A Modern Revamp of London’s Skyline

England is home to iconic buildings rich with history and flair. Buckingham Palace, Big Ben, Westminster Abbey, and Windsor Castle have been around for centuries.  As London continues to grow so does the skyline.  Taller buildings can house more residents, a problem which Mayor Sadiq Khan attributes to “a systematic failure for decades to build enough new homes that are genuinely affordable.”  He has called for 66,000 new homes to be built each year.  There are 541 tall buildings (20 stories or taller) planned or under construction, a record for the city.

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Some of the more elaborate structures stand out and showcase why London continues to be an architectural hub.  The Gherkin for example totals 500,000 square feet, is aerodynamic, looks spectacular and does not ruin the skyline.  It is easy to see why it was the winner of several awards (Stirling Prize, London Region Award, Emporis Skyscraper Award) when observing the sleek design outside and the chic style inside.

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There are people hesitant about tall buildings for fear it will take away from tourist and historic sites such as the Tower of London. Heathrow and experts in aviation oppose some buildings over 300 meters due to risks for planes and changes to flight paths.  22 Bishopsgate in the city had its plans for 307 meter building rejected and reduced to 288 meters.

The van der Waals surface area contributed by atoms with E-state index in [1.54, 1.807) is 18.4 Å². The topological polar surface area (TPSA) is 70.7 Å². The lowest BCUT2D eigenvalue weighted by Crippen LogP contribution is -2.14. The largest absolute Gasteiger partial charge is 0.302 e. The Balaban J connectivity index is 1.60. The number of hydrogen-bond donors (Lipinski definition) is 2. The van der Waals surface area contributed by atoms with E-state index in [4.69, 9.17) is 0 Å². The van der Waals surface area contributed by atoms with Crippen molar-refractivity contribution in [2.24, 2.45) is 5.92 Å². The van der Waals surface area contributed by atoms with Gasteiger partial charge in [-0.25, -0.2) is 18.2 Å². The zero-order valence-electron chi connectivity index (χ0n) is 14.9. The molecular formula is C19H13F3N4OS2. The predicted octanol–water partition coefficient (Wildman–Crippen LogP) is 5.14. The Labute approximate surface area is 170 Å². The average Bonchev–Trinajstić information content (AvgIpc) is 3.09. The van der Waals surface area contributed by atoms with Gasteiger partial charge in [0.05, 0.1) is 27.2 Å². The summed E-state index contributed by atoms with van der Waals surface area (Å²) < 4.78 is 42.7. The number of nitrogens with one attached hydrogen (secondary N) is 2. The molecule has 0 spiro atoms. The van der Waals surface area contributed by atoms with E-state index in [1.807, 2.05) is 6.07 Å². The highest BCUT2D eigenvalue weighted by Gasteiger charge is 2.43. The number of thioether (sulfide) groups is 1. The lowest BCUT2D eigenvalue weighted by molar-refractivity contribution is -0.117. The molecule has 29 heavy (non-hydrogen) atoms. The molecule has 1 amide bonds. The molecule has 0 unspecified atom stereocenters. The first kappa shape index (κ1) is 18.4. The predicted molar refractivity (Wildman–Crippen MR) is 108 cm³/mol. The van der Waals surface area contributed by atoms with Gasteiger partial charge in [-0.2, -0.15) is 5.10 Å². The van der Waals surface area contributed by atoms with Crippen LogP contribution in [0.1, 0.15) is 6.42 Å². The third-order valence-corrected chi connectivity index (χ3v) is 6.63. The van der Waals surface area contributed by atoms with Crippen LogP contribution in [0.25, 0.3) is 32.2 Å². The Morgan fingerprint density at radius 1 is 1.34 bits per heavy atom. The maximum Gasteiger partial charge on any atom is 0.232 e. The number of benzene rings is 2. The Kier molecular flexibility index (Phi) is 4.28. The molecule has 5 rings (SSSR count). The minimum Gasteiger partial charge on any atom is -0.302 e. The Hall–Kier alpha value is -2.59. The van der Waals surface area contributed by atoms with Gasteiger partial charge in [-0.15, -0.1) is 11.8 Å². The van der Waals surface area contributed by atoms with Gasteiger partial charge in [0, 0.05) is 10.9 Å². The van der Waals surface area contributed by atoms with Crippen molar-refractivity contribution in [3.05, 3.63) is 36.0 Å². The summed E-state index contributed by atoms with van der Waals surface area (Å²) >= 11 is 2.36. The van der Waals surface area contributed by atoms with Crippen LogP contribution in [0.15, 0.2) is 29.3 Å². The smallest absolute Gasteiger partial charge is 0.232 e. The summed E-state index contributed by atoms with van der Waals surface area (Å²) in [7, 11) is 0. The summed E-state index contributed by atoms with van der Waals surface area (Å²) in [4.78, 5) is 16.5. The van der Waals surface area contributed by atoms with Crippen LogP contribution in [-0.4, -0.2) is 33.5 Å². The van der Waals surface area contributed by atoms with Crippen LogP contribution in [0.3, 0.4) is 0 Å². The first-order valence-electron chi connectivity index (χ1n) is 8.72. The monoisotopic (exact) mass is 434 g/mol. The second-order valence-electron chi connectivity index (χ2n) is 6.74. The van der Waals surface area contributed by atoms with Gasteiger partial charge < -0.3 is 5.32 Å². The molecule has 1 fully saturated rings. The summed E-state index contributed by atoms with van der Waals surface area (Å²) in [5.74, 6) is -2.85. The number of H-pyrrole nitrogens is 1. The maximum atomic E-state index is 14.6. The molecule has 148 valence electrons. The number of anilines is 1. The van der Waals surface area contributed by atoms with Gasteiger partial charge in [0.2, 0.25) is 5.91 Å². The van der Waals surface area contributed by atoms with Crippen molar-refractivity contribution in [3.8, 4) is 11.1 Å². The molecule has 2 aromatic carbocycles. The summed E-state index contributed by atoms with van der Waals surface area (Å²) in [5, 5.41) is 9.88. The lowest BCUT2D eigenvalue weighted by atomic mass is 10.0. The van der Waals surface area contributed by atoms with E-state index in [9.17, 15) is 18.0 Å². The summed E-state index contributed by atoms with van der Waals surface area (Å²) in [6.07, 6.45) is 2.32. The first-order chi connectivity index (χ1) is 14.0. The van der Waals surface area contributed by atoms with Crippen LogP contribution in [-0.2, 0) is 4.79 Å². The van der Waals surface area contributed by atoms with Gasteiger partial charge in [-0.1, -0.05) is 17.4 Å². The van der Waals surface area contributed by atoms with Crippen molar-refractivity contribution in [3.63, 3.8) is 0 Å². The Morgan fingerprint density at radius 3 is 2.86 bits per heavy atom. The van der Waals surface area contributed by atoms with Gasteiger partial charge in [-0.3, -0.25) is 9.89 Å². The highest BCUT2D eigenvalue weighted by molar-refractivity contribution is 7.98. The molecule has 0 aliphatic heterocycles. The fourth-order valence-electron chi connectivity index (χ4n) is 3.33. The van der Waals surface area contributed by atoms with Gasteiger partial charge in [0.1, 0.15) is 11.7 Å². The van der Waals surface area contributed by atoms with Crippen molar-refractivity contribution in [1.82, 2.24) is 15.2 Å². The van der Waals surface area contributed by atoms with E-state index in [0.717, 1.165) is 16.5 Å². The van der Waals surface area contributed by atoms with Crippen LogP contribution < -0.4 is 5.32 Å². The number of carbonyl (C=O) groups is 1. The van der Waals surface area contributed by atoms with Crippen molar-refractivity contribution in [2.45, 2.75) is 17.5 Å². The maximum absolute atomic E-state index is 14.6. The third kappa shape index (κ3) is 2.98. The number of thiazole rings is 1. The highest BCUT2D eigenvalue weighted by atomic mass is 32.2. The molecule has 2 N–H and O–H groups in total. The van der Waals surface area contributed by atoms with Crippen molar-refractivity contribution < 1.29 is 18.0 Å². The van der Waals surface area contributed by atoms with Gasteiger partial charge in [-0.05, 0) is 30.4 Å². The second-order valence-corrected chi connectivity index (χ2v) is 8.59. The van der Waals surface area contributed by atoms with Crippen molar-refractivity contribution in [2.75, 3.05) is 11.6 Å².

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The newest human made marvel coming to London however will be ‘The Tulip’ which is planned to be 1000 feet high (304 M).  With stunning 360 degree views to enjoy in the restaurant and bar, gondola pods on the sides, internal bridges and glass slides, it is sure to be an attraction with estimates over one millions visitors annually. Innovative design for zero combustion energy, interactive guides on the city history and an education center make this building stand out for more than just the size.  With 20,000 free visits a year for kids from state schools, company found Norman Foster said it would be “a cultural and social landmark with unmatched educational resources for future generations.”  Construction begins in 2020 and is planned to open in 2025.

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